Until recently, light-emitting diode (LED) technology was not able to meet the requirements of high-bay lighting, which must illuminate spaces from afar while minimizing contrast, reducing glare, and meeting strict safety standards. In 2013, however, several promising high-bay LED products were launched, and the high-bay lighting market is set for a rapid shift. Click to tweet: According to a new report from Navigant Research, worldwide sales of luminaires and lamps for high-bay lighting applications will grow from 8.3 billion annually in 2014 to 54.7 million by 2021.
“Within the next 3 years, falling prices and rising efficacy for LED technology will begin to generate savings that offer payback periods of less than 2 years,” says Jesse Foote, senior research analyst with Navigant Research. “That will create a tipping point for the large-scale adoption of LED lighting within high-bay applications.”
At the same time, falling prices for lighting sensors and lighting controls will drive the adoption of networked lighting control systems, according to the report. As the marginal cost of such systems shrinks, many high-bay lighting installations will begin incorporating these sensors and controls almost by default. Building managers will increasingly expect and demand such systems.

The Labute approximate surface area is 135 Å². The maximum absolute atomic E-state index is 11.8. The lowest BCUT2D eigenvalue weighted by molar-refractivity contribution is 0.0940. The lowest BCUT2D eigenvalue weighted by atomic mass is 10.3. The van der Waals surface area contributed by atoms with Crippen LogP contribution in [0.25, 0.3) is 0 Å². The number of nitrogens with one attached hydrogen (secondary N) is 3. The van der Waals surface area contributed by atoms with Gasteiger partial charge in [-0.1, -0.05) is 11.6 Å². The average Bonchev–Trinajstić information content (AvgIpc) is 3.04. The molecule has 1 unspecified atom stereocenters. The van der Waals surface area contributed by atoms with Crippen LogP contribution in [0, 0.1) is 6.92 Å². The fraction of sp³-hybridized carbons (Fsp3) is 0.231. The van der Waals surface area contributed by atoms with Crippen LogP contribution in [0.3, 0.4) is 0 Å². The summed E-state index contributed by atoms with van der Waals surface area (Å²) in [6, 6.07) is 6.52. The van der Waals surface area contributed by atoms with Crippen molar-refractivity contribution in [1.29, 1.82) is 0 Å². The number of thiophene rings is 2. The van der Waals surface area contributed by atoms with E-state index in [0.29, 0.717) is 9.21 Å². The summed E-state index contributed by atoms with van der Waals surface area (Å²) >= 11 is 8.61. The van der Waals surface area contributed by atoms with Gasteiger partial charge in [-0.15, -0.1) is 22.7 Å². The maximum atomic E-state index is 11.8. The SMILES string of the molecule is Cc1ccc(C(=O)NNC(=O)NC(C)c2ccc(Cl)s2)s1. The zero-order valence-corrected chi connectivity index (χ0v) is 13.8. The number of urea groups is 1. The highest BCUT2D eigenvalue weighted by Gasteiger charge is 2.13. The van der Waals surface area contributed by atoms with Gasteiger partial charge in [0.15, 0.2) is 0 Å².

The report, “High-Bay Lighting”, analyzes the global market for high-bay lighting in the following five building types: warehouse, industrial, gymnasium and indoor sporting facilities, high-bay retail, and transportation. It provides an analysis of the significant market drivers, trends, and opportunities associated with luminaires, lamps, and networked lighting controls in these high-bay applications. Global market forecasts for unit sales and revenue, segmented by lamp type, building type, and region, extend through 2021. The report also examines the major technology issues and trends related to high-bay lighting, and profiles the key industry players in this market. An Executive Summary of the report is available for free download on the Navigant Research website.